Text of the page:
Production-Consumption system is a complex social and technological system in which socio-culturally and economically available natural resources are transformed into a supply of products, services and public goods that responds (or atleast is supposed to respond) to a demand of well-beginning the given society. It is all a great interactive network among people (consumers), organisations (public, private) and territorial resources (natural and social capital).
There are various ways in which the effects based on an impact of exchanging substances between nature and this production-consumption system can be measured or reduced. With regard to products, there are two obvious things that can be changed. First, the physical artefacts themselves can be changed, and second, the way that products are managed (including how they are used) over their life cycles can be changed. For the former, more efficiency can be pursued, e.g. material reduction and energy optimization. The movement in industry is now toward the design of artefacts and services together – often referred to as product-service systems (PSS) – and presents an opportunity for these two to be considered and improved in tandem . Sustainable Design Strategies with respect to PSS involves either of the following two interventions:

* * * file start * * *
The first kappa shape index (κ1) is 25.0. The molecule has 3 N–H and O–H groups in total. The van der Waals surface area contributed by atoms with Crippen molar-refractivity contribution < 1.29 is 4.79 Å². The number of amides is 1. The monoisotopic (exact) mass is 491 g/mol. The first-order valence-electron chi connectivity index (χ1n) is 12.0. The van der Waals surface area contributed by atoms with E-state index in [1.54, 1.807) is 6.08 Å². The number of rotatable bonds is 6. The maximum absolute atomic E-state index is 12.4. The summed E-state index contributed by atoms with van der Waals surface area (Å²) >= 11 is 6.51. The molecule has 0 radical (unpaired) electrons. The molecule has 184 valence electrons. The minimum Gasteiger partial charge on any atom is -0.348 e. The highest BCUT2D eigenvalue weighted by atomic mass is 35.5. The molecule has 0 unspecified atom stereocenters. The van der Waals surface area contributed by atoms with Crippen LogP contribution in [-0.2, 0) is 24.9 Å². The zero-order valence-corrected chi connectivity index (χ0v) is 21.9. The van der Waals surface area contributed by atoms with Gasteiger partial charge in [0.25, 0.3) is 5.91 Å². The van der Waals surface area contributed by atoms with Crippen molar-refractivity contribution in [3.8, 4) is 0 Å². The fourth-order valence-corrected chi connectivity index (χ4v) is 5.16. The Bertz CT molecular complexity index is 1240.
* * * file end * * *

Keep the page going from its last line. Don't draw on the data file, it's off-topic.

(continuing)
Companies operate in a rapidly changing world in which customer needs and wants are not fixed and industry faces increasing competition due to open markets and globalisation. Companies that effectively integrate innovation into their product development process can gain a significant competitive advantage.
For example, Henkel researchers claim to have developed a new generation of automatic dishwashing tablets that deliver full cleaning power even in short and low-temperature dishwasher cycles. The high-performance Somat 10 dishwashing tablets are an example of a product innovation that couples better performance with a smaller ecological footprint. Since dishwashers consume a great deal of energy, it makes ecological sense to use short and low-temperature programs. “By making the Somat 10 tablets dissolve more easily, we succeeded in getting them to release the ingredients faster so that they have more time to act on food residues and do a better job,” explains Dr. Thomas Eiting, a chemist in the household cleaners’ research department at Henkel .